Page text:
Barcelona in 3 days
In the beginning of December weather was warm (15-20 C) and mostly sunny, with occasional rain drops.
In 3 days we walked approximately 52 km around Barcelona. You need good shoes to do that. And nice parks and walkways, promenades doesn't hurt too.
Inside it's colourful. The stained glass varies in colour and i can only picture how the colours play during the day and seasons. And if you're lucky like we, then you are almost alone in there taking it all in.
I highly recommend to purchase your ticket online in advance. On the first day we saw a long queue, and it was the beginning of december and weekend. I can only imagine how long it can get when it's summer.
Eusebi Güell assigned the design of the park to Antoni Gaudí. The park was built between 1900 and 1914 and was officially opened as a public park in 1926. Park Güell is designed and composed to bring the peace and calm that one would expect from a park.
Since October 2013 there is an entrance fee (7 eur) to visit the Monumental Zone (main entrance, terrace, and the parts containing mosaics),
Museu Nacional d'Art de Catalunya
As it was Sunday, the museum was closed. And if you want to see the Magic fountain show that is infront of museum, check the show times. We missed it by a day.
There's a great view over Barcelona from museums steps.
It was first inaugurated in 1881 without sculptures or any meticulous details, and was thereby criticized by the press, after which this triumphal arch was thoroughly amended by the addition of a fountain and some minor attributes, which required six years of construction from 1882 to 1888, and was thenceforth put on display at the Universal Exhibition, and hitherto not been redesigned. It was erected by Josep Fontsére and to a small extent by Antoni Gaudí, who at that time was still an unknown student of architecture. Fontsére aimed to loosely make it bear resemblance to the Trevi Fountain of Rome.
In Raval neighborhood there's a big who is very polite and lets you play with its tail and scratch its bronze coat. One thing to do there is to take a look at the cat, do some funny and cute pictures, and then sit on a bench and look others do the same :)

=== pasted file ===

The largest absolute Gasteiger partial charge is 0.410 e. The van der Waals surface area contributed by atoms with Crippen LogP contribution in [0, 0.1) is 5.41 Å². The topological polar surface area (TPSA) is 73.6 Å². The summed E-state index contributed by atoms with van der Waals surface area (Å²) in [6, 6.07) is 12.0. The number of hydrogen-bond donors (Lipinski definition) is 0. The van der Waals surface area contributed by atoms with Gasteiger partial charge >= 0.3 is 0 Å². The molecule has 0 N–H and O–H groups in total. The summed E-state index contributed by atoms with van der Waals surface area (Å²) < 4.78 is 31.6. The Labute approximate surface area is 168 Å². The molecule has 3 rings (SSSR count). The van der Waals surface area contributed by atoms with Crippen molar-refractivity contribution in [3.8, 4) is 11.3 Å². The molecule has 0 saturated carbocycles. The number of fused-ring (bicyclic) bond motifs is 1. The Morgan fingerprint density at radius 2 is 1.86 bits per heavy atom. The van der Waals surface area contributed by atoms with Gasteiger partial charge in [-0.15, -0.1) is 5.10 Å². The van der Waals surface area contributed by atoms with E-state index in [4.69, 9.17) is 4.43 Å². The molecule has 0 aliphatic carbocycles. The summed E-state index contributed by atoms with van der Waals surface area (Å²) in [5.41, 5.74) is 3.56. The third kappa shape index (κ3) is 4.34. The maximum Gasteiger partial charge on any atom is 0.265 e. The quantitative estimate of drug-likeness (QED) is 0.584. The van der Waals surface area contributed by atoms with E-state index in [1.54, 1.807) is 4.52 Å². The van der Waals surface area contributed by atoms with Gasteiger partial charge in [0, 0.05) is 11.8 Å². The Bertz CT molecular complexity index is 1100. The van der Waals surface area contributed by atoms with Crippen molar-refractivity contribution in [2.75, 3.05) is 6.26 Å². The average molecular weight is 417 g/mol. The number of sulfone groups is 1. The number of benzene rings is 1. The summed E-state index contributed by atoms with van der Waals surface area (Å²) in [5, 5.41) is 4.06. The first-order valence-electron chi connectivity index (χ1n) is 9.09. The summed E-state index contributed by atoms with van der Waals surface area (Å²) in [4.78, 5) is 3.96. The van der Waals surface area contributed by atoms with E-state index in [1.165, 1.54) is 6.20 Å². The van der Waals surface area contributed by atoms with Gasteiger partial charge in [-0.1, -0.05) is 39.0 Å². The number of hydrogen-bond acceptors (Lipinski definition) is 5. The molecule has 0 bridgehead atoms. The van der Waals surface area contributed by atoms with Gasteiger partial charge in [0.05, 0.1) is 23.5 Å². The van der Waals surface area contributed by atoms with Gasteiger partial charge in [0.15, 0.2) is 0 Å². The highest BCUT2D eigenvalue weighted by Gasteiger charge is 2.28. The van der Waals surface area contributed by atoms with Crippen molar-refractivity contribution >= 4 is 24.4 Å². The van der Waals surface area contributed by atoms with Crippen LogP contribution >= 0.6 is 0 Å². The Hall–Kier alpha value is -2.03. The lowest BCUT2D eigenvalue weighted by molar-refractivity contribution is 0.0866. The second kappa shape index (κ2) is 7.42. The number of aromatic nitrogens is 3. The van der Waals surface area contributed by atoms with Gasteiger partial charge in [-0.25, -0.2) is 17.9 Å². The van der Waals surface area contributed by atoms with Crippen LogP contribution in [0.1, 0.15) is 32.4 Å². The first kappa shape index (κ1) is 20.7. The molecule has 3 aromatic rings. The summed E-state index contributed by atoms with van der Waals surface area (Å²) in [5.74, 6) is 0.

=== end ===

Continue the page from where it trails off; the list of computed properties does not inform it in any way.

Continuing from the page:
The local name for the building is Casa dels ossos (House of Bones), as it has a visceral, skeletal organic quality. Gaudí gave Casa Batlló a facade that is original, fantastical and full of imagination. A common theory about the building is that the rounded feature to the left of centre, terminating at the top in a turret and cross, represents the lance of Saint George, which has been plunged into the back of the dragon.
Torre de Communicacions de Montjuic
The Montjuïc Communications Tower popularly known as Torre Calatrava and Torre Telefónica, is a telecommunication tower in the Montjuïc neighborhood of Barcelona, Catalonia, Spain. The white tower was built for Telefónica to transmit television coverage of the 1992 Summer Olympic Games in Barcelona. The 136-metre (446 ft) tower is located in the Olympic park and represents an athlete holding the Olympic Flame.
Because of the tower's orientation, it works also as a giant sundial, which uses the Europa square to indicate the hour.
In december we saw different Christmas decorations in Barcelona. On all Christmas markets the sellers had also the Caganer. For us it was a bit funny, you don't see every day a pooping man with Christmas decorations.
The exact origin of the Caganer is unknown, but the tradition has existed since at least the 18th century. The caganer is a particular and highly popular feature of modern Catalan nativity scenes. It is believed to have entered the nativity scene by the late 17th or early 18th century, during the Baroque period. The practice is tolerated by the Catholic church within the areas where the Caganer is popular. Although the tradition generally has popular support, opinion is divided as to whether it is wholly appropriate and not all nativity scenes in Catalonia include caganers.
And then there are shops' windows with Christmas theme.
The Torre Agbar is a 38-story skyscraper/tower which marks the gateway to the new technological district of Barcelona. Torre Agbar is intended to recall the shape of a geyser rising into the air. It was inspired by Montserrat, a mountain near Barcelona. A defining feature of the building is its nocturnal illumination. It has 4,500 LED devices that allow generation of luminous images on its façade. In addition, the outside of the tower has temperature sensors that regulate the opening and closing of the window blinds of the façade, reducing the consumption of energy for air conditioning.
This was a fun weird place. I have never seen a church in an amusement park. But in Tibidabo there is one, with great views.